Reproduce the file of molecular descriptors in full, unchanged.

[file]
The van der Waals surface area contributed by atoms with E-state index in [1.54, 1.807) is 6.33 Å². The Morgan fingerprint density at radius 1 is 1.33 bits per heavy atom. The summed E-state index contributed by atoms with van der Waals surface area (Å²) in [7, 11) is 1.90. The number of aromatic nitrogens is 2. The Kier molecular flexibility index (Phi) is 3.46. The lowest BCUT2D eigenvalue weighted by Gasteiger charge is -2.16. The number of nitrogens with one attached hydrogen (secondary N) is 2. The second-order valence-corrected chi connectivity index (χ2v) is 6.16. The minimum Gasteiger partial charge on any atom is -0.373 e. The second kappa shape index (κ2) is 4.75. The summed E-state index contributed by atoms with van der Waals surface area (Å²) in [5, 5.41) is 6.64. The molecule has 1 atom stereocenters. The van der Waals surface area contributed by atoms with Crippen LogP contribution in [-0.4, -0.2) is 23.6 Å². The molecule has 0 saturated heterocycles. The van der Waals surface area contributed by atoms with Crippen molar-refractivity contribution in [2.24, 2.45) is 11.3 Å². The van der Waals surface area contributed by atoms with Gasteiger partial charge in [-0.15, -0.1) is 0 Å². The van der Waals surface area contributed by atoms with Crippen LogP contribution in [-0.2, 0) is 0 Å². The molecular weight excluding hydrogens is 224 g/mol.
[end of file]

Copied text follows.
The van der Waals surface area contributed by atoms with E-state index in [1.54, 1.807) is 6.33 Å². The Morgan fingerprint density at radius 1 is 1.33 bits per heavy atom. The summed E-state index contributed by atoms with van der Waals surface area (Å²) in [7, 11) is 1.90. The number of aromatic nitrogens is 2. The Kier molecular flexibility index (Phi) is 3.46. The lowest BCUT2D eigenvalue weighted by Gasteiger charge is -2.16. The number of nitrogens with one attached hydrogen (secondary N) is 2. The second-order valence-corrected chi connectivity index (χ2v) is 6.16. The minimum Gasteiger partial charge on any atom is -0.373 e. The second kappa shape index (κ2) is 4.75. The summed E-state index contributed by atoms with van der Waals surface area (Å²) in [5, 5.41) is 6.64. The molecule has 1 atom stereocenters. The van der Waals surface area contributed by atoms with Crippen LogP contribution in [-0.4, -0.2) is 23.6 Å². The molecule has 0 saturated heterocycles. The van der Waals surface area contributed by atoms with Crippen molar-refractivity contribution in [2.24, 2.45) is 11.3 Å². The van der Waals surface area contributed by atoms with Gasteiger partial charge in [-0.15, -0.1) is 0 Å². The van der Waals surface area contributed by atoms with Crippen LogP contribution in [-0.2, 0) is 0 Å². The molecular weight excluding hydrogens is 224 g/mol.